FIG. 1 is an illustration of a pet collar on a pet;

FIG. 2 is an illustration of the pet collar;

FIG. 3 is a schematic of an electronic system of the pet collar.

DETAILED DESCRIPTION

Disclosed is a pet collar with a voice recognition unit. The voice recognition unit can process words spoken by a user and generate audible words or phrases that are emitted from a speaker of the collar. By way of example, a user may say “FETCH” and the dog collar may generate a phrase “FETCH IT YOURSELF” or some other humorous phrase.

Referring to the drawings more particularly by reference numbers, FIGS. 1 and 2 show a pet collar 10 on a pet. The collar 10 includes a housing 12 that supports a microphone(s) 14 and a speaker 16. The housing 12 contains one or more various electronic circuits (not shown) that can process spoken words and phrases from a user(s) and generate responsive words or phrases. The responsive words or phrases may be of a humorous nature. Additionally, the responsive words or phrases may be in different languages or have different accents. For example, if the pet is a German Shepherd then the responsive words or phrases may have a German accent. Likewise, a French poodle may generate responsive words or phrases in a French accent.

FIG. 3 is a schematic of an embodiment of an electronic system 20 of the pet collar 10. The system 20 may include a processor 22 and one or more memory devices 24. The processor 22 may be coupled to the microphone(s) 14 and speaker 16 by A/D 26 and D/A circuits 28, respectively. Alternatively, the processor 22 may have on-board A/D and D/A circuits. The processor 22 may also have on-board memory.

The processor 22 may operate in accordance with instructions and data of a computer program. The program may be software and/or firmware stored in memory 24. The computer program may include voice recognition software that can recognize spoken input received through the microphone(s) 14. Such software is provided by various sources including but not limited to Voice Signal of Massachusetts and Sensory Computing, Inc. of Santa Clara, Calif.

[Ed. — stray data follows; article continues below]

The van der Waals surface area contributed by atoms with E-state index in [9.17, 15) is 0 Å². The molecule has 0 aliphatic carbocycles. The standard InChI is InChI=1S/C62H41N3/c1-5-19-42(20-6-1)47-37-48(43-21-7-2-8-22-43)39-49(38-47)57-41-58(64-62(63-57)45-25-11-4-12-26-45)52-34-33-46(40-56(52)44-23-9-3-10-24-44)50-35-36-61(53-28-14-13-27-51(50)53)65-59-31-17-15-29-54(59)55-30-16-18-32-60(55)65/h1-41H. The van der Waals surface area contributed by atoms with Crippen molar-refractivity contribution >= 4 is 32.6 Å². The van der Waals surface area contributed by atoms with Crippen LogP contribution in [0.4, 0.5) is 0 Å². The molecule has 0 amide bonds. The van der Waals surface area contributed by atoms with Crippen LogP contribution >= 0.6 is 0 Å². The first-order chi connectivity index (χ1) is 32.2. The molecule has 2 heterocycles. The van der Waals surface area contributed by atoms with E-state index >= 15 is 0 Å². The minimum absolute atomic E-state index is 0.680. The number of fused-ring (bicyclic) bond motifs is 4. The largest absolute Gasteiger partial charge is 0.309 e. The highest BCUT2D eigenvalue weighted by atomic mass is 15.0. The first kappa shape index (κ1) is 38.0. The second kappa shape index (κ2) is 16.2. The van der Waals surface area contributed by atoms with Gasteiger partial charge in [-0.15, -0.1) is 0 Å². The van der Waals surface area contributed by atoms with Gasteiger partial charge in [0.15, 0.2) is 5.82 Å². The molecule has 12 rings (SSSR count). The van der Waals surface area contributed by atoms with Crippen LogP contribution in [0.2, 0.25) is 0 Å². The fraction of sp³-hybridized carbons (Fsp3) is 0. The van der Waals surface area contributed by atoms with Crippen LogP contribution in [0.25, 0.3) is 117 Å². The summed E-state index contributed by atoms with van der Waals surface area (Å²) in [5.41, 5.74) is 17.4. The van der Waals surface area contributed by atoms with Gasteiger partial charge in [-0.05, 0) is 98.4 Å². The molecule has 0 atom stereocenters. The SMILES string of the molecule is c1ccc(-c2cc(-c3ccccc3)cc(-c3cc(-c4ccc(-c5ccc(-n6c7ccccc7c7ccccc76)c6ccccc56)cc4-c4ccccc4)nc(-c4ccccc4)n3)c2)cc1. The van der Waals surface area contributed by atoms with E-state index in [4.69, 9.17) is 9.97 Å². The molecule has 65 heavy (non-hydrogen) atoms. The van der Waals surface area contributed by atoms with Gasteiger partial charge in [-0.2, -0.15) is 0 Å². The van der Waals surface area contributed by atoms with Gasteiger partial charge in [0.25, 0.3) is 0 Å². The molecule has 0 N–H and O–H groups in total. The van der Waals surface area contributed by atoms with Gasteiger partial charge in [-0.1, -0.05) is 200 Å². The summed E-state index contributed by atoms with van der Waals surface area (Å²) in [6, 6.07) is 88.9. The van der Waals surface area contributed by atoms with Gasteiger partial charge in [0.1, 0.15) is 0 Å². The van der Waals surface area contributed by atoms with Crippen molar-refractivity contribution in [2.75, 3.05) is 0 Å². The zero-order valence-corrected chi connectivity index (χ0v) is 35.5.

The computer program may process the spoken input, correlate the input to a word or phrase stored in memory 24 and then generate the correlated word or phrase through the speaker 16. For example, the user may say “SIT”. The processor 22 may process and correlate SIT with a responsive phrase such as “IF I SIT DOWN, I AM NOT GETTING BACK UP”. The computer program may correlate the input with a number of possible responsive words or phrases, or interchange that response with one of several others. The process may sequentially provide the responsive words or phrases in order, or out of order. For example, the first time the user says SIT, the collar may emit the phrase “IF I SIT DOWN, I AM NOT GETTING BACK UP”. The second time the user says SIT the collar may emit the phrase “SIT YOURSELF”. The responsive words and phrases may be stored in a look-up table. The table may have different accents and languages for each word or phrase.

The words and phrases recognized by the processing unit may be pre-programmed by the manufacturer, or entered by the user. Likewise, the responsive words and phrases may be entered by the user or pre-programmed by the manufacturer of the collar. The collar 10 may have an input button 30 (see FIG. 1) that can be depressed and used to enter words and phrases into memory.

The collar 10 may include an ON button that allows the user to activate the processor so that the system “listens” for a command word for a designated period of time. After that time period expires, the collar can automatically turn off to extend battery life during non-use. Alternatively, the collar 10 may contain an RF or infrared receiving circuit, allowing the device to be turned on and off by a small handheld transmitter 40 (shown in FIG. 1) carried by the pet owner. In this embodiment, the pet owner could send a signal to the collar to activate the electronic circuit, speak aloud a recognized command phrase, enjoy the auditory response from the speech chip on the device, and then send another remote signal to turn the device off.

While certain exemplary embodiments have been described and shown in the accompanying drawings, it is to be understood that such embodiments are merely illustrative of and not restrictive on the broad invention, and that this invention not be limited to the specific constructions and arrangements shown and described, since various other modifications may occur to those ordinarily skilled in the art.